Buck Bond Group

Tax Reform Will Modify Employee Benefits Landscape

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Volume 8 | Issue 39

Download this Legislate as a printable PDF

Tax reform continues to be the primary focus of Congress, with the House Ways and Means Committee approving its bill and releasing it to the full House last week and the Senate working on the outline of its bill this week. Significant changes to employee benefits are included—along with a provision to effectively repeal the ACA individual mandate. Other developments on the Hill include legislation advancing on joint employers, retirement plan cashouts, paid leave, and the Children’s Health Insurance Program.

Spotlight Remains on Tax Reform

Following on the heels of the introduction of GOP’s Tax Cuts and Jobs Act as outlined in our November 3, 2017 FYI Alert, the House Ways and Means Committee began deliberations last week to refine the proposal. By the end of the week, the committee agreed on the manager’s amendment from Chairman Kevin Brady, R-Texas, and sent the bill for a full House vote. In the Senate, last week Finance Committee Chairman Orrin Hatch, R-Utah, released an outline of his version of tax reform and on November 14 released the Chairman’s Modification to the Chairman’s mark. A significant change to the Senate proposal is the effective repeal of the ACA individual mandate starting in 2019 by making the penalty $0. Multiple amendments have been proposed and will be considered this week. Assuming these bills clear their respective chambers, a conference committee will meet with the objective of pulling together a uniform bill for President Trump’s signature by Christmas.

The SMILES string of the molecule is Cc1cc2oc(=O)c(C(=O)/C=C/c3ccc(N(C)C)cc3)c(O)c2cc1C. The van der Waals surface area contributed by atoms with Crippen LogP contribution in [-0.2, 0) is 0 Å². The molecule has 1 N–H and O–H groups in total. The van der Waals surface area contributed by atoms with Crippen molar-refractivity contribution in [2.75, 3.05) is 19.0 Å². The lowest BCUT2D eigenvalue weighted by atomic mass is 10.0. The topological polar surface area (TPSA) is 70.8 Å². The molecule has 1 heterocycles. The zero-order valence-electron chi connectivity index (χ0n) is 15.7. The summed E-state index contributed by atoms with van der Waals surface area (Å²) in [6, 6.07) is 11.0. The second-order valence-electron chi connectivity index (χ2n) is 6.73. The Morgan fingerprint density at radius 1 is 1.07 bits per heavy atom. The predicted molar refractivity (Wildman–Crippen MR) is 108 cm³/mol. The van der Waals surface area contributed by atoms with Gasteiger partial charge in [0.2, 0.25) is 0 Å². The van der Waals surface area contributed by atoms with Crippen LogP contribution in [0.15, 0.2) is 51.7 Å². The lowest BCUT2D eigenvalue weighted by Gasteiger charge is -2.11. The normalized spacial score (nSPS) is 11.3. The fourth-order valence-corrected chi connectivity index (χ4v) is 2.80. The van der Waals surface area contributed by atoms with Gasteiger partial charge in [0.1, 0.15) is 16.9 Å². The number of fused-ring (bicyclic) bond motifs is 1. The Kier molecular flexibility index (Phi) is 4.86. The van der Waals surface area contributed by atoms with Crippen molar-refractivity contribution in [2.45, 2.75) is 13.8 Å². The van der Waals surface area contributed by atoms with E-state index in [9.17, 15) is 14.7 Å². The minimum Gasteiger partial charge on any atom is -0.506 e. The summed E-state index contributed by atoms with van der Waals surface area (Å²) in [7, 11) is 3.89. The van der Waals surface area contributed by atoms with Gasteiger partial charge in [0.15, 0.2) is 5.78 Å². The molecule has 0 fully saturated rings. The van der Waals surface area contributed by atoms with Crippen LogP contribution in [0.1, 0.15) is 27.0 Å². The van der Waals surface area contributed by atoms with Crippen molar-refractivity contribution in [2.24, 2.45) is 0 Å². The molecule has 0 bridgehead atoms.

With so much in flux and a great deal of uncertainty, it is impossible to say at this point what will survive in the final legislation. Here are a few key benefit plan items for employers to watch:

Corporate tax changes. Both proposals would clip the corporate tax rate to 20% – the House would start the break in 2018 and the Senate would put it off until 2019; both bills would allow more favorable depreciation expensing. These corporate changes can affect the relative value of funds diverted to benefit dollars.

Minimal 401(k) damages. Aside from reducing the general tax benefit of deferral because of lower current tax rates, both bills generally leave the savings rate untouched and do not introduce so-called “Rothification” requirements. Under the House bill, participants in 401(k) plans would still be able to save $18,500 (in 2018) and $24,500 if eligible to make catch-up contributions. The Senate proposal initially limited catch-up contributions for individuals with wages in excess of $500,000 but struck that proposal on Tuesday. Also hitting the cutting floor was a proposal that would have required catch-up contributions to be in Roth form. Modifications for 403(b) and 457 plans would eliminate their special catch-up rules and harmonize contributions across plan types.

Executive compensation changes. Equity plan and nonqualified deferred compensation severely clipped in the original House bill were generally restored in the manager’s amendment; however, the original changes temporarily found a home in Hatch’s Senate proposal. Those changes were taken off the table by amendments to the chairman’s mark.  However, the inclusion of performance-based compensation in the $1M limitation on deductible compensation remained in the Senate amendment, but was modified to exclude compensation vested on or before December 31, 2016 under a contract in effect on November 2, 2017 that is not materially modified thereafter.

Relaxed rules for closed defined benefit plans. Nondiscrimination testing relief for closed defined benefit plans remains in the House bill as described in our FYI Alert. Comparable language has not yet been included in the Senate proposal.

Health and welfare benefits. Health and welfare benefits remain intact in the Senate bill. At the moment, no provision in the Senate proposal directly impacts employer-sponsored health and welfare benefits. Amendments to the House bill restore the exclusion for several common employer-sponsored progams: